The wavefront multiplexing scheme, however, directs each of the N weighted element signals generated by the remote beam-forming facility on the ground to go through all of the M propagation channels simultaneously and in parallel. Thus, the channel effects are spread across the entire feeder link bandwidth and across all of the N weighted element signals, reducing the potential distortion effects by a factor of the square root of M, or four for the example discussed below having M equal to sixteen.
From the foregoing discussion, it is clear that certain advantages have been achieved for a satellite broadcast system that utilizes ground-based remote digital beam forming. Further advantages and applications of the invention will become clear to those skilled in the art by examination of the following detailed description of the preferred embodiment. Reference will be made to the attached sheets of drawing that will first be described briefly.
The invention provides a direct satellite broadcast system that includes a remote ground-based beam-forming facility. Beam-forming information is encoded into audio, video, or other content within the ground-based uplink facility. It is then uplinked to one or more satellites and downlinked via a segmented downlink broadcast antenna array. Beam-forming information encoded on the ground creates multiple downlink beams appearing at the satellite's downlink broadcast antenna array, allowing control over which content is radiated to which ground-based users.
The satellite segment 102 receives the uplinked FDM signal via an uplink receive antenna 114. The uplink signal is amplified 112 and sent through an FDM receiver 110 that de-multiplexes the closely spaced carriers and frequency converts them to the satellite segment downlink frequency. The de-multiplexed and frequency-converted signals are then passed through a wavefront de-multiplexer 108, described more fully with respect to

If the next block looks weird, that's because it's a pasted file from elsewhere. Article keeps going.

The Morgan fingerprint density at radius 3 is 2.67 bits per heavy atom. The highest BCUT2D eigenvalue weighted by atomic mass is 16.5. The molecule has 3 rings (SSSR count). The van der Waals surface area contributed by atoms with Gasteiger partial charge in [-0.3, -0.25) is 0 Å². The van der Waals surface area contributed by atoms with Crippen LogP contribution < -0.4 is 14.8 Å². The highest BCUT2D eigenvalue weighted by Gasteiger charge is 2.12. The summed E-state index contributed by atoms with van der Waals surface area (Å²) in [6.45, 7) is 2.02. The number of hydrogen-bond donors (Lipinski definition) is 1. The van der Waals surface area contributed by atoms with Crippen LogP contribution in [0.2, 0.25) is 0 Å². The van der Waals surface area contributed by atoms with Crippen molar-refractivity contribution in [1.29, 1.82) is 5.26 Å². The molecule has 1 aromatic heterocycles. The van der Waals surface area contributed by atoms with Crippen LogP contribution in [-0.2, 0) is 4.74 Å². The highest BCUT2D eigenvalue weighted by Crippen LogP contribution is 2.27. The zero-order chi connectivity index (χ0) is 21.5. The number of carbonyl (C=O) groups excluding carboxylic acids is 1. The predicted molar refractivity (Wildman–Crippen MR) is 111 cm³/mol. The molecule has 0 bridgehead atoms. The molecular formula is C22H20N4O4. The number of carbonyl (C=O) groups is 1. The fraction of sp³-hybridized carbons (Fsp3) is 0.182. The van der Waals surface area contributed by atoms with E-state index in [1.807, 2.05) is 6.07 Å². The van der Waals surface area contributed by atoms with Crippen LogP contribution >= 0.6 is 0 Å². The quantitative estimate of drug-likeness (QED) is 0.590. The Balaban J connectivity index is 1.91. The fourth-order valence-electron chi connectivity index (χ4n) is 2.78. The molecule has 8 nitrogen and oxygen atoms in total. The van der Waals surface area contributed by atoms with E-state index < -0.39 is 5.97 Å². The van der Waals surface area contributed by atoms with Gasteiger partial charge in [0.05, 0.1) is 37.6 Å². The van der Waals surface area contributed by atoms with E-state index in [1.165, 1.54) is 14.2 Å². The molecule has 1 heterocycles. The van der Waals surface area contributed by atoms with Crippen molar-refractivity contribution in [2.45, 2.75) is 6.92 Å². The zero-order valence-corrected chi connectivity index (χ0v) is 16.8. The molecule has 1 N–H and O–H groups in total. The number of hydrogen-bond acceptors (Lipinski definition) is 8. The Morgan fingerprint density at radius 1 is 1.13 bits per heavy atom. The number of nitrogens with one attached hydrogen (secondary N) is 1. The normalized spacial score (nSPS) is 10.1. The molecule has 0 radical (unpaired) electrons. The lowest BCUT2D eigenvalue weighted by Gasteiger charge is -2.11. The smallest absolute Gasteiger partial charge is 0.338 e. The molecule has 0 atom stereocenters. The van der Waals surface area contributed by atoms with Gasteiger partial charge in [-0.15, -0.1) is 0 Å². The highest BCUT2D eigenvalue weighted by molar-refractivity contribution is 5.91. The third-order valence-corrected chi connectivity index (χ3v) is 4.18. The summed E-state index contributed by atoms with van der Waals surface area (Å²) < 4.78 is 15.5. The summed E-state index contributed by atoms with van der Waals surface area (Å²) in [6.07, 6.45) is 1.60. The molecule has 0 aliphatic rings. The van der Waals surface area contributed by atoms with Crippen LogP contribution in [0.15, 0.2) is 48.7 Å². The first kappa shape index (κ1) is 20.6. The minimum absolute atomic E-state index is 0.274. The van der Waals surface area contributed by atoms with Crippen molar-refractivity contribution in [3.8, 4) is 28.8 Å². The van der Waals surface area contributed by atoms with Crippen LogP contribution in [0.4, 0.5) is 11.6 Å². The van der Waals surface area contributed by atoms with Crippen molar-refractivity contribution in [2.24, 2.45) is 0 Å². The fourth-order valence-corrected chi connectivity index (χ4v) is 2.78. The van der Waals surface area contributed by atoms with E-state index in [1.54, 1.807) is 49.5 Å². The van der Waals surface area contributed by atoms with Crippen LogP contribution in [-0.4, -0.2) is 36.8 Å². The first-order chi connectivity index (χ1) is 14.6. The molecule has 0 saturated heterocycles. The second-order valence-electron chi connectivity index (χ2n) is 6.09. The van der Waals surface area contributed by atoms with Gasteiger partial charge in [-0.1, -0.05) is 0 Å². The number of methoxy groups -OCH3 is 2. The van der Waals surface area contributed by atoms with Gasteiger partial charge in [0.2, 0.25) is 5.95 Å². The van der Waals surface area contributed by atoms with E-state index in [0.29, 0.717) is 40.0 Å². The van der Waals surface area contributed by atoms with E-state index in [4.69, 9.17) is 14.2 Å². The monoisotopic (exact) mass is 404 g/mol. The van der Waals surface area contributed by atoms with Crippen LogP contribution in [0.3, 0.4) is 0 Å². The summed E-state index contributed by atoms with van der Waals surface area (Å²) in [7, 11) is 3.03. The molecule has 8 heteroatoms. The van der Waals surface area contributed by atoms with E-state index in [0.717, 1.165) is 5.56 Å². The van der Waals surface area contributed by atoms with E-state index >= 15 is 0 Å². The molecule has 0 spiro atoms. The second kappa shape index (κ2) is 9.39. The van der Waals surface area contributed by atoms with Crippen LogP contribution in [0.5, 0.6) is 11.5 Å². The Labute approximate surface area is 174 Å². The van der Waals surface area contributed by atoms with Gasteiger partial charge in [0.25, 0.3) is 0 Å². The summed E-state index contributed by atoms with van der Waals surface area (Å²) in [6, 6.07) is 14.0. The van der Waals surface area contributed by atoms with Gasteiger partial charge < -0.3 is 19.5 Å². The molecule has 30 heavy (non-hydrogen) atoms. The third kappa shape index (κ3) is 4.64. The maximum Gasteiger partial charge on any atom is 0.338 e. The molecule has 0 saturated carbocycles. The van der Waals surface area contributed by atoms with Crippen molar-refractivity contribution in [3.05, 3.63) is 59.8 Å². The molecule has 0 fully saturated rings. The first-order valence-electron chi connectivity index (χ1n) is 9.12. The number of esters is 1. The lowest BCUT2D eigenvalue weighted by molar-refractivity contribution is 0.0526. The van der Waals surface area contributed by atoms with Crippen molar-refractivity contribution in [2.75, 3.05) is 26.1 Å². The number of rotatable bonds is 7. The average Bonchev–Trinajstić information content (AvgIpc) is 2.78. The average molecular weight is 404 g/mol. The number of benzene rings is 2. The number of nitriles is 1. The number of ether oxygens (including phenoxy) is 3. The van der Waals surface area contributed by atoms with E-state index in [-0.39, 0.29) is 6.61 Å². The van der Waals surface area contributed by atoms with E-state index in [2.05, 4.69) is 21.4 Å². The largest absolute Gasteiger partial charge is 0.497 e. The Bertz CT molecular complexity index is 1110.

It should be noted that while the embodiment described above employed two DBF processors to encode two uplink content streams, more than two DBF processors and content streams may also be used to create more than two downlink beams. Such systems employing multiple DBF processors would also fall within the scope and spirit of the present invention.
At the same time, the second input content stream 142 is multiplied by a second set of BWVs 208 in the second DBF processor 206 to create an independent second beam in the satellite segment. Note that altering the values of the second set of BWVs 208 will change the footprint and pointing direction of the second beam generated by the satellite segment but will not have an effect on the first beam. After multiplication by the second BWV 208, the outputs of the second DBF 206 are combined with those of the first DBF 202 on an element-by-element basis, and the combination is routed to the inputs of the wavefront multiplexer 216.
The wavefront multiplexer 216 takes the input elements, encoded with amplitude and phase pointing data, and performs a spatial Fourier transform (FT). The wavefront multiplexer 216 can be implemented in many ways, such as by a sixteen-by-sixteen Butler Matrix, well known in the art. Note that for the embodiment depicted in